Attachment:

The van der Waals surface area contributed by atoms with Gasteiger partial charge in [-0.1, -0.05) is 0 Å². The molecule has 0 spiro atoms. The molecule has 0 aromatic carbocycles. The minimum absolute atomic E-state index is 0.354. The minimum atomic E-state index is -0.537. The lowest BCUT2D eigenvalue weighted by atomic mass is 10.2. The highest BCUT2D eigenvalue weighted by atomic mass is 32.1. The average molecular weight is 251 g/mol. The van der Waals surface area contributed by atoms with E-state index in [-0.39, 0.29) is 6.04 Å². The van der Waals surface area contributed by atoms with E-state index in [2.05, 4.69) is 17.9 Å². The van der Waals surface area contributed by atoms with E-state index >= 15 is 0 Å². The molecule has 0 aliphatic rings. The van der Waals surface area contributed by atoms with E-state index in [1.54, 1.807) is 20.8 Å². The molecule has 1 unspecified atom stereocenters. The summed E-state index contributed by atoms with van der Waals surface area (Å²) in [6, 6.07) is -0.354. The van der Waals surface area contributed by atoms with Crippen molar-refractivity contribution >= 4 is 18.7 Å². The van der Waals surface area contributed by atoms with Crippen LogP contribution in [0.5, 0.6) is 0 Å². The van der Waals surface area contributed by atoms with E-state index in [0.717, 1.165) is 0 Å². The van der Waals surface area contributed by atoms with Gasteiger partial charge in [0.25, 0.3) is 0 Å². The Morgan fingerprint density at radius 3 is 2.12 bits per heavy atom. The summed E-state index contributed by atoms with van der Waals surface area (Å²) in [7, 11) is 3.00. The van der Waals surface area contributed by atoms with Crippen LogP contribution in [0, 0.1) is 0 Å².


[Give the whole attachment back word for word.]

The van der Waals surface area contributed by atoms with Gasteiger partial charge in [-0.1, -0.05) is 0 Å². The molecule has 0 spiro atoms. The molecule has 0 aromatic carbocycles. The minimum absolute atomic E-state index is 0.354. The minimum atomic E-state index is -0.537. The lowest BCUT2D eigenvalue weighted by atomic mass is 10.2. The highest BCUT2D eigenvalue weighted by atomic mass is 32.1. The average molecular weight is 251 g/mol. The van der Waals surface area contributed by atoms with E-state index in [-0.39, 0.29) is 6.04 Å². The van der Waals surface area contributed by atoms with E-state index in [2.05, 4.69) is 17.9 Å². The van der Waals surface area contributed by atoms with E-state index >= 15 is 0 Å². The molecule has 0 aliphatic rings. The van der Waals surface area contributed by atoms with E-state index in [1.54, 1.807) is 20.8 Å². The molecule has 1 unspecified atom stereocenters. The summed E-state index contributed by atoms with van der Waals surface area (Å²) in [6, 6.07) is -0.354. The van der Waals surface area contributed by atoms with Crippen molar-refractivity contribution >= 4 is 18.7 Å². The van der Waals surface area contributed by atoms with Crippen LogP contribution in [0.5, 0.6) is 0 Å². The van der Waals surface area contributed by atoms with E-state index in [0.717, 1.165) is 0 Å². The van der Waals surface area contributed by atoms with Gasteiger partial charge in [0.25, 0.3) is 0 Å². The Morgan fingerprint density at radius 3 is 2.12 bits per heavy atom. The summed E-state index contributed by atoms with van der Waals surface area (Å²) in [7, 11) is 3.00. The van der Waals surface area contributed by atoms with Crippen LogP contribution in [0, 0.1) is 0 Å².